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|Topic Review (Newest First)|
|12-09-2012 10:23 AM|
|jephtastic||So I guess I'm not the only with a wobbling lid. Did anyone get one that doesn't wobble though? I don't like this =/|
|12-03-2012 10:30 AM|
|12-03-2012 08:47 AM|
I filed down a few bumps left from the casting process which cleaned it up a bit. There is still some wobble in the lid, but I might be able to take care of that with some more substantial file-work.
Just make sure you re-season the bare metal after filing it since you will remove the seasoning and could open it up to rust.
|12-02-2012 04:55 PM|
|12-02-2012 04:35 PM|
|12-02-2012 04:17 PM|
Whatever you do DO NOT use this for deepfrying anything. If the oil cooks through the enamel where the air bubble is you will not like the results.
|12-02-2012 04:12 PM|
Well, I got mine. Here's a quick review.
It is ok.
I can confirm that this one is definitely made in china. The casting job is decent but there are some noticeable casting faults on the lid that should have been ground off prior to enameling. The enamel job is mediocre. The outside enamel looks fine without any errors but the finish is a bit orangepeely and not as smooth as a le creuset or staub finish.
The inside enamel has a few faults. They probably don't matter but they are there. They are the kind of fault that get a Le Creuset pot sent to Marshalls, only there are more like 4 noticable ones vs 1-2 on a Le Creuset second sold at somewhere like Marshalls. These are like air-bubbles or specs of something in the enamel when it was fired that have now turned into a visible flaw. Some are probably ok but they may get food stuck on them or lead to the enamel failing and chipping.
The lid doesn't fit perfectly. It is pretty close, but there must be a high edge somewhere. For many people this won't matter. I may try to file/sand down the ridge if I can figure out where it doesn't fit. Otherwise. you can put a ring of foil on before you put down the lid if you need a tight seal for something.
Overall, just fine for $35. Not going to return it (hopefully the enamel issues don't become real problems when I start cooking with it).
I'll just say...this is the kind of stuff you *don't* get with Le Creuset and Staub. It is a big premium to pay for perfection, but for many it might be worth it. I think the Staub is technically a slightly better pot (and better value at normal prices). The basting spikes work, and the lid is a little nicer. Personally though, I would probably pick the Le Creuset since I prefer the light-colored enamel on the interior. Some people don't like it since it eventually stains. but I find it much easier to judge things based on color when I am cooking in a light colored pot vs a deep-black.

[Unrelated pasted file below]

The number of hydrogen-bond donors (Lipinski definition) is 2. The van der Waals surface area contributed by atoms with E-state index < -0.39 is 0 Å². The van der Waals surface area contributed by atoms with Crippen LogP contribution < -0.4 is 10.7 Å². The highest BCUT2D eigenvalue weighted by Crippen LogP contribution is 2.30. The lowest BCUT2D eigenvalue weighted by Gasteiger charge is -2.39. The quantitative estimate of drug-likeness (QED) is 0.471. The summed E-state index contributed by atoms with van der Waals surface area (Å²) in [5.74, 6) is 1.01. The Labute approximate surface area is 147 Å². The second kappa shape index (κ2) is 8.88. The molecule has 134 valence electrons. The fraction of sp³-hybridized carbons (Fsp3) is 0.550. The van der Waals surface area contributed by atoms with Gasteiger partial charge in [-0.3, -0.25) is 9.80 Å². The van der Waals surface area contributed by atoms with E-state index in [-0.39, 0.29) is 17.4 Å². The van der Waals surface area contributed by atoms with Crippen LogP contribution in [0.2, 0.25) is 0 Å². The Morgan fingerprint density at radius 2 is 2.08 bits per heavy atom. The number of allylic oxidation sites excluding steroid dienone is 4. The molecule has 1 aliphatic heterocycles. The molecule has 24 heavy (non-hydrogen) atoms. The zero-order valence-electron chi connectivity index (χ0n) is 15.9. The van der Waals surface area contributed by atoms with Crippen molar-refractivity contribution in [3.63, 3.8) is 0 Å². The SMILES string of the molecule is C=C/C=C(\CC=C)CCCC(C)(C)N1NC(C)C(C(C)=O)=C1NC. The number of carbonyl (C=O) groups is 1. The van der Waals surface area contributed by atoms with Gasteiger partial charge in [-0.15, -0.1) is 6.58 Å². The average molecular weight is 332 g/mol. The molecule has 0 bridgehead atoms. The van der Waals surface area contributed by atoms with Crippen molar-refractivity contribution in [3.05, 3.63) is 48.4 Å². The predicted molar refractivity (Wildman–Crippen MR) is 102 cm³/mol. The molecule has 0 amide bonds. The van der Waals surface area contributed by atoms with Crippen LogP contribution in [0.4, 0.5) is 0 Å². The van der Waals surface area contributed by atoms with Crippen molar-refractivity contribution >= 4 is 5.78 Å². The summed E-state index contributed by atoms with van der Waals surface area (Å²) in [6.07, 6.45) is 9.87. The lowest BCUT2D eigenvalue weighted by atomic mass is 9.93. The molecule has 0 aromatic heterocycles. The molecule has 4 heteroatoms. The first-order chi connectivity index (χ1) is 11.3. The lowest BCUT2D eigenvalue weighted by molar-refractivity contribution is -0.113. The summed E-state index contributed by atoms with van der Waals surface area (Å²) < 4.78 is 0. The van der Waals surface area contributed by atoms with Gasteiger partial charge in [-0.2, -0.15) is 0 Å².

|12-01-2012 09:45 AM|
Anyone get theirs yet?
I notice they are still the same price so I am wondering how slick this deal really was. Clearly not slick enough to sell them out or raise the price (although it did look like maybe the delivery times went up so maybe we did buy them all up).
|11-28-2012 07:50 PM|
|11-28-2012 07:43 PM|
|oldlady||Just a quick note for the cooks who are not so delicate with their cookware... Check out the plain cast iron dutch ovens - the ones without enamel, and without knobs and stuff. They season well, last forever, and can be heated to high temperatures (including open fires). If you scratch the seasoning, so what, it will "repair" itself with proper maintenance. Lodge makes nice ones but they are so basic that any brand will do, I believe.|
|11-28-2012 05:59 PM|
I will say it had a made in China sticker on the bottom but I'll also say I really think it's bigger than the 6Q it's being advertised as.
|11-28-2012 05:46 PM|
|daseasd||Wow - super gift item! Love the matching trivet and all the colors they have to offer! Thank you - Great Find!|
|11-28-2012 05:06 PM|
Anyone else find it hilarious that the amazon listing shows that one of the items most purchased with the bigger dutch oven is the Le Creuset replacement knob ? Same goes for if you look at the listings for the Lodge or Cuisinart dutch ovens.
People are so vain! This version says tramontina across the top..so maybe people won't do this.
Note: it is true--the metal knob can take more heat then the phenolic one so it is possible that people are swapping them for that reason (although still paying a premium for a metal knob)...honestly though on old LC pieces, I prefer the phenolic knob to the metal one anyways.
|11-28-2012 05:05 PM|
I have both. The Tramontina is much heavier - it looks like the Soviet Union tried to copy Le Creuset. The Tramontina weighs several times what the Le Creuset does, but the Le Creuset costs many times what the Tramontina does. Moving a large, hot and heavy item in the kitchen isn't a problem for me but for someone of a slighter build it isn't just difficult - it's dangerous too.
You can wait for Le Creuset to go on sale - I have a 5.5 qt, 4.5 qt and 3.5 qt that I purchased from deals on this forum over the years and I've never paid more than $100 for one.
Another option is to pick up a Fontignac at Bed, Bath and Beyond. They're made by another French company that competes with Le Creuset, Staub, and they go for $99-$139. Much lighter than the Tramontina, but well-made. You can make the deal sweeter with a BBB 20% off coupon you get by signing up for their email newsletter.
|11-28-2012 02:33 PM|
It's Wal-Mart....I'm sure it's from China.
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